Date of this Version
U.S. Government Works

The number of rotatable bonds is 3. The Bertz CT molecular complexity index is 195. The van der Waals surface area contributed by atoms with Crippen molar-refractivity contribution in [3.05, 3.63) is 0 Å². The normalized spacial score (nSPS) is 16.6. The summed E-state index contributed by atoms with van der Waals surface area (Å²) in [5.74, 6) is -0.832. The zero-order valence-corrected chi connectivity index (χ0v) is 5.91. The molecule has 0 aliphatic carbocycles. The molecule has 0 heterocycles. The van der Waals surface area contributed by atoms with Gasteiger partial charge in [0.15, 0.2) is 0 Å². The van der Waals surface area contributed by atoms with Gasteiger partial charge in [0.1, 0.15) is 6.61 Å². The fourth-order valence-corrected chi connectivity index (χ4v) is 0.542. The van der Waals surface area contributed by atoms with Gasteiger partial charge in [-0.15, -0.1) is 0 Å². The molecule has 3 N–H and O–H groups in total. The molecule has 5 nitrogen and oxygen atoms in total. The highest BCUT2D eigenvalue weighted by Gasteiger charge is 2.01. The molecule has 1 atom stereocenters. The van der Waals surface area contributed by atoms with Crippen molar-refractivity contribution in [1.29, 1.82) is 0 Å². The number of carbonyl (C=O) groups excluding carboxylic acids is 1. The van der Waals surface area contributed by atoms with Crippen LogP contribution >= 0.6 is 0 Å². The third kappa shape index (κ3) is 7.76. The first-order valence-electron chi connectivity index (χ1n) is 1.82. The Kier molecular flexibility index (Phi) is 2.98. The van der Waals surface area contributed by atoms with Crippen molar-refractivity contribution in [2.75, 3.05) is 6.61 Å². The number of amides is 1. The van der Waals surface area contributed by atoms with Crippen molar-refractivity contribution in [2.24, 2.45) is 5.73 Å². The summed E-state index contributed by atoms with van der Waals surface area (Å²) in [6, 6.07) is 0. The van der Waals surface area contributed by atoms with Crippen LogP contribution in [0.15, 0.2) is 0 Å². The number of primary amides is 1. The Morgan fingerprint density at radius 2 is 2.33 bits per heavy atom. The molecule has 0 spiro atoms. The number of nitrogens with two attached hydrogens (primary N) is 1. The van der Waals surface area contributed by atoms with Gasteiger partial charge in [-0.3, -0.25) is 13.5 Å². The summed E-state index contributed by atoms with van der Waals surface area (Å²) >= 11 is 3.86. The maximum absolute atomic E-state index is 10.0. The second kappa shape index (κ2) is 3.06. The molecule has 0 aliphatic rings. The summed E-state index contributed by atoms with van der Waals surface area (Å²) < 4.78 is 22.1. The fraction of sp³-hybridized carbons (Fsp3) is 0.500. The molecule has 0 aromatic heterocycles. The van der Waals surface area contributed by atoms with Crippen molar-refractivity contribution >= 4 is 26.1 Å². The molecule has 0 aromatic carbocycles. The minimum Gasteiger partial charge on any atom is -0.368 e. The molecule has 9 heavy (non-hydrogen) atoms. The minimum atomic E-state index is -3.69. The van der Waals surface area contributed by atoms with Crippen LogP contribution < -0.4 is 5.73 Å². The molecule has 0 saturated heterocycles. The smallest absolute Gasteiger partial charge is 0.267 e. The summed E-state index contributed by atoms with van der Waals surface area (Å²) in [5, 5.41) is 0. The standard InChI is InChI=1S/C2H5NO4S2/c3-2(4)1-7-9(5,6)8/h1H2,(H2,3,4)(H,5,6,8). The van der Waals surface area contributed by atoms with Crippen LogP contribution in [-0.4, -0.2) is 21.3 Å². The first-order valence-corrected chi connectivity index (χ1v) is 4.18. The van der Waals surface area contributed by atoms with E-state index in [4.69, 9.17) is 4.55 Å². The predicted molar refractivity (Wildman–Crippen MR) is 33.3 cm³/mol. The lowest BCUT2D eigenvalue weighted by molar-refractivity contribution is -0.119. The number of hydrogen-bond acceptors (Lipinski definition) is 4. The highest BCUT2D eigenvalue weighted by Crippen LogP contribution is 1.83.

Neonicotinoids are considered a superior insecticide for agricultural pest management, although their impacts on non-target insects is a rising concern. Aside from laboratory and mesocosm studies, limited research has been directed towards the role neonicotinoids may have in structuring aquatic invertebrate communities in field settings. Therefore, we simultaneously collected aquatic invertebrate and surface water samples from 26 wetlands within a highly modified agricultural landscape of Nebraska’s Rainwater Basin during spring 2015. Water samples were tested for six different neonicotinoids, nutrients, and physical properties. Trace levels of clothianidin and imidacloprid were the only neonicotinoids detected, occurring in 85% and 15%, respectively, of wetlands sampled. All measurements for clothianidin and imidacloprid were below chronic toxicity benchmarks set by the United States Environmental Protection Agency. Neonicotinoid concentrations were significantly lower (W26, 0.05 = 42.5) at wetlands with vegetative buffer strips >50m wide compared to wetlands with vegetative buffers strips<50 m. Although neonicotinoids were below benchmark concentrations proposed by government regulations, a significant negative association between neonicotinoid concentrations and aquatic invertebrate biomass was observed across all wetlands studied (Parameter Estimate = -0.031; SE=0.014).